Pigeon was focused on local results. One major change was to give priority to businesses based on proximity to the searcher’s real-time location, not proximity to the city center. Another change was to integrate more general web ranking signals into the local ranking algorithm.


  • Think of your average local searcher as searching from a smartphone. (Hence the emphasis on the “proximity to searcher”.)
  • If your site is general SEO-weak, try to boost the positive SEO signals (i.e. high quality links, not just high quality citations).

Most other recorded updates had been improvements or changes to the existing algorithm. With Hummingbird, Google replaced its algorithm entirely. It took the parts that were working, and replaced the parts that weren’t. One of the goals of Hummingbird was to be able to better understand and respond to semantics – the intent of the searcher’s query, and not just the words.


  • High quality, deep and comprehensive content is more important than ever, as Google moves away from “how well does this page match the keywords” to “how well does this page answer the question being asked”.
  • Produce answer/solution focused content that matches your audience’s needs and questions.

Traditionally, having an domain that exactly matched a keyword phrase (e.g. www.bestseofirm.com) was almost a shoo-in to high rankings for that keyword. The Exact Match Domain update attempted to crack down on these low quality exact match domains and eliminate them from the search results (or at least from showing up in the top results).

The Penguin 2.0 update was aimed at combatting websites trying to artificially influence their rankings in Google with manipulative link building. “This is the fourth Penguin-related launch Google has done, but because this is an updated algorithm (not just a data refresh), we’ve been referring to this change as Penguin 2.0 internally,” according to Matt Cutts, former head of web spam at Google.

While Panda went after low quality content, Penguin targeted over-optimized content and links. Keyword stuffing has become more subtle since the updates of 2003, but sites still try to write unnatural content to get their keywords in an unnatural number of times. Google doesn’t like that.. Sites also try and get links with unnatural anchor text (“best doctor in Birmingham”). Google doesn’t like that. And Penguin came down hard on sites that had used the above techniques, impacting 3.1% of queries.


  • Anchor text should be natural – most often your domain name or brand name, not your money keywords.
  • Don’t buy links or participate in link schemes or networks.
  • Write content that real people would appreciate reading – and not think it sounds odd.

Google announced that a new update giving priority to new, fresh, updated content would impact 35% of all queries. While the uproar over this was huge, in actuality the queries were restricted to certain industries and niches where time-sensitive content is important: sports, entertainment, events, news, product reviews.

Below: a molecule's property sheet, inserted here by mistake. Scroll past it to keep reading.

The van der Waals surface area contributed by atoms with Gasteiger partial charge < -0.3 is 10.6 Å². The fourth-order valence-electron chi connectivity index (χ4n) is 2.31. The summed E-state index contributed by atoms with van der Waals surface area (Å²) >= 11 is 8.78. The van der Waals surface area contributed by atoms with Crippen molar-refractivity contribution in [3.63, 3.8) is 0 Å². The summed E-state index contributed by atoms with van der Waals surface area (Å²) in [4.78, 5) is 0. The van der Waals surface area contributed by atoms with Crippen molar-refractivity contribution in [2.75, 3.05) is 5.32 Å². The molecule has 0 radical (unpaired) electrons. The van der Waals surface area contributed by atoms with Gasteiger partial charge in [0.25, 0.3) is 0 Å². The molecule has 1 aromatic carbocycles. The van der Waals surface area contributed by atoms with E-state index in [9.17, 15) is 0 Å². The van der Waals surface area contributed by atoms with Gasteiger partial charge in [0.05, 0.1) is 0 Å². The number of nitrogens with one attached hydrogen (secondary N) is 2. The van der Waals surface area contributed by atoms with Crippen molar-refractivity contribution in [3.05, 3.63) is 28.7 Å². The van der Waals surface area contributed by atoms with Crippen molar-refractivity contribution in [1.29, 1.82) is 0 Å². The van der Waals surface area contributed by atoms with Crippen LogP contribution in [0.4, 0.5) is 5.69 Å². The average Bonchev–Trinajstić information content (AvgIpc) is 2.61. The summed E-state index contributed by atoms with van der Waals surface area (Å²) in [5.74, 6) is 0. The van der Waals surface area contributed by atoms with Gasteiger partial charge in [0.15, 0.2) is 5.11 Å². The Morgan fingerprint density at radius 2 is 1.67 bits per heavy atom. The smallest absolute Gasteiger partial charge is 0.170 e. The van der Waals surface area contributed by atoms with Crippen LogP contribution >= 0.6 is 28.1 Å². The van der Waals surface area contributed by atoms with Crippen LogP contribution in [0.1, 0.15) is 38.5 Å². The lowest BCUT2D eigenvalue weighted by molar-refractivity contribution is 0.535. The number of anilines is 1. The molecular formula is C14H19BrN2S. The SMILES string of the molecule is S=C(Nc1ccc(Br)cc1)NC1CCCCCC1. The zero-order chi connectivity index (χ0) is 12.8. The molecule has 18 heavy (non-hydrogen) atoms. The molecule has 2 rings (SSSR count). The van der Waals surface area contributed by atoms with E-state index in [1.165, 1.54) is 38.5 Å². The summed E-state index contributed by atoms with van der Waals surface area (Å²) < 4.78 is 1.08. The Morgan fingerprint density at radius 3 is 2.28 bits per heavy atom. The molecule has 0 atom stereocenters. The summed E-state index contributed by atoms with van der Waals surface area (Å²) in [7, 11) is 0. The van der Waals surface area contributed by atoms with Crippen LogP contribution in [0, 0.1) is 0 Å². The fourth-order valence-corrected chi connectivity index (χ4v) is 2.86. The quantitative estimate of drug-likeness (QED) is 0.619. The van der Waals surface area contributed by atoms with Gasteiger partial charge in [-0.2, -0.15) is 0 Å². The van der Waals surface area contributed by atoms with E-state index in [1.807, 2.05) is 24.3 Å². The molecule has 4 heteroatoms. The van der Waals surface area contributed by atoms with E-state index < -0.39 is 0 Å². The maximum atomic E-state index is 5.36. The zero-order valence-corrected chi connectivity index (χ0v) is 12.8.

One of the most wide-reaching algorithm updates ever, Panda impacted 12% of search queries. The update was intended to weed out low quality content in the search results. The losers were content farms, that had lots of content on a wide number of topics, but the content was low quality. It also impacted sites that had many ads (especially above the fold), as compared to actual content.


  • High quality, deep content will win out over lots of thin, low quality content
  • Tone down the ads on your page, especially above the fold

Prior to this update, each domain was limited in the number of times it could appear for a query. 1-2 times max, with subsequent results indented after the first result. With this update, a domain could have multiple listings return for the same search engine results page.

May Day impacted long-tail keywords. The losers were sites with lots of low-quality content, foreshadowing the Panda update.

Vince focused on “trust” signals, trying to give more credit to “trustworthy” sites. The result was that big brands won in the search results, particularly for more general queries. While Google called Vince a “minor change,” many webmasters felt it made a big impact.

The major search engines of the time – Google, Yahoo! and MSN – came together to instate the Nofollow attribute for links. Since a link was considered to be one site giving a thumbs-up to another site, if you didn’t want to be giving that thumbs-up, you could put a “nofollow” on the link. Search engines would then know they could discount it in their algorithm. Nofollow was intended primarily for links where the webmaster didn’t have control over them – for example, links in blog or forum comments.

Austin was a follow-up to Florida, Google’s determined attempt to weed out spammy SEO tactics. If your keyword stuffed content or meta-tags, or your hidden text or links were still helping your site, now they didn’t.

Florida was one of the most impactful updates up until that time. Google seemingly changed the algorithm to try and filter out keyword-stuffed pages and other low-value SEO techniques.

With Fritz, the era of major monthly changes came to a close. Google now changed the data on a rolling basis, causing smaller, consistent changes in the search results.
With this update, Google made efforts to reduce the power links had when co-owned domain linked to each other. They also cracked down on hidden text and hidden links.

The first update that received a name was Boston, because it was announced at SES Boston.

Before July 2003, Google used to update the results sporadically. 10 times a year, Google would update all its data centers, causing fluctuations in the search results and changes in the Toolbar Page Rank for sites. This up-and-down, back-and-forth was named the Google Dance by webmasters, and was celebrated/mourned/analyzed faithfully every month or month and a half. September 2002 saw a more major change than usual, causing consternation among webmasters.